This tool can be used to find an estimate for the elevation of a point on the earth.
Input the latitude and longitude of a point on the left map and see the estimated elevation.
To use the elevation finder tool:
- Zoom and pan the map to find the desired location
- Click on the map to place a marker. You will then see the estimated elevation displayed below the map.
- Click again to place further markers
- You can find the elevation of any old marker by hovering over the marker with your mouse.
- Use the search facility to:
- Find a location
- Find a business nearby
- Any search results will be displayed below the map
- Click clear map to remove all markers from the map
- 4th August 2015 - latitude and longitude of location displayed below the map
- 1st August 2015 - New option to estimate elevation by inputting latitude and longitude
- 14th November 2013 - New search tool
- 12th August 2010 - initial version
Previous Comments For This Page
Absolutely fascinating. Thanks.Curious, I checked Grand Banks off Newfoundland, and in some places -200 feet, yet suddenly the plunge even to 17,000 feet. You can see it on Google maps, but have no sense of depth.Even more peculiar are places on LAND which are over 1,000 feet BELOW sea level. I love exploring Google Maps, but added this to my address bar and open both beside each other to compare. LOOOVE IT. Some predict flooding of coastlines Carolinas,Georgia, New York. So I used your map depths. Also checked Challenger Deep/Mariana Trench 36,000 ft deep, and the Puerto Rico Trench almost 28,900 feet, 2 deepest trenches in the world.Fascinating tool...and gee, it is free.
By Nola Bogie on 11/07/2016
if we are on a globe then why are all sea levels based of a flat earth map .. i no this due to distance and so called earth curvature calculations if you are 1200 miles inland then due to earth curvature calculations the land should be over 200miles above see level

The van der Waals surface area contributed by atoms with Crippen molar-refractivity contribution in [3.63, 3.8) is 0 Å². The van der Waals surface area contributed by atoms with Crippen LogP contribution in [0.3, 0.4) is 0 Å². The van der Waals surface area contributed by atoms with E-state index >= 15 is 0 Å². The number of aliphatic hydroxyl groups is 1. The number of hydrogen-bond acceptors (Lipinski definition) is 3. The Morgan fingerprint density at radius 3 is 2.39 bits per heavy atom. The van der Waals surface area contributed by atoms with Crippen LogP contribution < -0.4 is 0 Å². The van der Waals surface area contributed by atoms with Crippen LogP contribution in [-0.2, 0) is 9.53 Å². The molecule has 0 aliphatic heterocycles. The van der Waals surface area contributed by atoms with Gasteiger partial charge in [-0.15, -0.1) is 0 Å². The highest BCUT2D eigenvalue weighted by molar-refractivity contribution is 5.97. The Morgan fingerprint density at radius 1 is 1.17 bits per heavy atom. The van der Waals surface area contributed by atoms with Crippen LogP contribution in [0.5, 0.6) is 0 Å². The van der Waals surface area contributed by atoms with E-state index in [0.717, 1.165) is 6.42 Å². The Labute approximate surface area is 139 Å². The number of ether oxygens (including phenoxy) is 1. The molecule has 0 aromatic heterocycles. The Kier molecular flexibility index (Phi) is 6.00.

By darren on 02/07/2016
Unfortunately, i have found this to be wildly inaccurate as well. I tested the altitude of Genoa, VIC, which seems to be 13.7m above sea level. And then i tested the altitude of the Mallacoota foreshore, which is (according to my eyes and the location on the coast) at sea level, but the reading was 12.7m above sea level. What's the deal?
By Bodhi on 29/06/2016
interesting! had a topographic survey made last month and this map is either 6 m overestimated or the topographer made an error...
By suzanna on 29/06/2016
I love it xxx thank you, I wondered how high my house was from sea level. Now I know
By Simba on 13/06/2016
Not very accurate. Looked at my house relative to a stream 100 meters away and at a 20% grade. Shows me less than a meter higher when in reality it is more like 20 meters different
Totally incorrect for London, UK
It is very useful to improve our geographical knowledge
By B V SHREEDHARA on 01/06/2016
Should add the option to import a list of lat and long
Great tool for Cyclists and runners!
By Eduardo Pillado on 10/05/2016
i have no practical need for this tool but i love it. thank you so much.
It is very helpful by B V Shreedhara on 21/04/2016
By B V Shreedhara on 21/04/2016
this is really helpful
This was really helpful. Thank you for making this tool available.
By Ann from AK on 31/03/2016
Finding an elevation from a lat/lon is a great tool. Would love to be able to use this programmatically; submit a lat/lon and have elevation returned. Possibly submit a table of location IDs, lats, and lons and have the table returned with corresponding elevations added.
By Brian J. on 31/03/2016
This would be great if you could accept a list of zips as input so you could use this on a macro level.
By Tim on 29/03/2016
This is a fantastic tool. I was looking for such a toll since a long time. Finally found here. Thanks !
By Luc on 20/03/2016
By Free Map Tools on 11/03/2016
thank you your instructions were easy to follow
By dale on 11/03/2016
Outdoor Jo , thanks for the comments. Unfortunately it is not possible to determine water table levels.
By Free Map Tools on 11/02/2016
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